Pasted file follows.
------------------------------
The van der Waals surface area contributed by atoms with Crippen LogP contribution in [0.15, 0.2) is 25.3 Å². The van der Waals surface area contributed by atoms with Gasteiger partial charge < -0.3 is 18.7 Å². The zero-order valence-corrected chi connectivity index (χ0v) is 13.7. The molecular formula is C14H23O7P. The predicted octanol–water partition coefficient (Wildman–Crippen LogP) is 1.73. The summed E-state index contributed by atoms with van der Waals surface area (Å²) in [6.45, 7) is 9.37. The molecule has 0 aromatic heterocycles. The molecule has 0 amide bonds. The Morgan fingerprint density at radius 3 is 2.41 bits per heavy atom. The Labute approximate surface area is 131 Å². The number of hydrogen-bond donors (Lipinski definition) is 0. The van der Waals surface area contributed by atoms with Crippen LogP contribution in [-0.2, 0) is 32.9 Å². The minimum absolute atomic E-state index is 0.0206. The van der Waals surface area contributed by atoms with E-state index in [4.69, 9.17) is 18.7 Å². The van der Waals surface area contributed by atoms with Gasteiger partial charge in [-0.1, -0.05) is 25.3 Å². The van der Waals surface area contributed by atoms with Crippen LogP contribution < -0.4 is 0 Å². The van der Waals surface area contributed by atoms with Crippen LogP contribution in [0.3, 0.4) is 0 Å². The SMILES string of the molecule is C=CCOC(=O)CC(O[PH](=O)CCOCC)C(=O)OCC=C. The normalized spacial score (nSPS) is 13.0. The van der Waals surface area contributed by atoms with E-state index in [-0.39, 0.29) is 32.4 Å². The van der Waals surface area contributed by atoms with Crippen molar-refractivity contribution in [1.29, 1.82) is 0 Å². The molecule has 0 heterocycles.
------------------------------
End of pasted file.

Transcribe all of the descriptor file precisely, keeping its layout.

The van der Waals surface area contributed by atoms with Crippen LogP contribution in [0.15, 0.2) is 25.3 Å². The van der Waals surface area contributed by atoms with Gasteiger partial charge < -0.3 is 18.7 Å². The zero-order valence-corrected chi connectivity index (χ0v) is 13.7. The molecular formula is C14H23O7P. The predicted octanol–water partition coefficient (Wildman–Crippen LogP) is 1.73. The summed E-state index contributed by atoms with van der Waals surface area (Å²) in [6.45, 7) is 9.37. The molecule has 0 aromatic heterocycles. The molecule has 0 amide bonds. The Morgan fingerprint density at radius 3 is 2.41 bits per heavy atom. The Labute approximate surface area is 131 Å². The number of hydrogen-bond donors (Lipinski definition) is 0. The van der Waals surface area contributed by atoms with Crippen LogP contribution in [-0.2, 0) is 32.9 Å². The minimum absolute atomic E-state index is 0.0206. The van der Waals surface area contributed by atoms with E-state index in [4.69, 9.17) is 18.7 Å². The van der Waals surface area contributed by atoms with Gasteiger partial charge in [-0.1, -0.05) is 25.3 Å². The van der Waals surface area contributed by atoms with Crippen LogP contribution < -0.4 is 0 Å². The van der Waals surface area contributed by atoms with Crippen LogP contribution in [0.3, 0.4) is 0 Å². The SMILES string of the molecule is C=CCOC(=O)CC(O[PH](=O)CCOCC)C(=O)OCC=C. The normalized spacial score (nSPS) is 13.0. The van der Waals surface area contributed by atoms with E-state index in [-0.39, 0.29) is 32.4 Å². The van der Waals surface area contributed by atoms with Crippen molar-refractivity contribution in [1.29, 1.82) is 0 Å². The molecule has 0 heterocycles.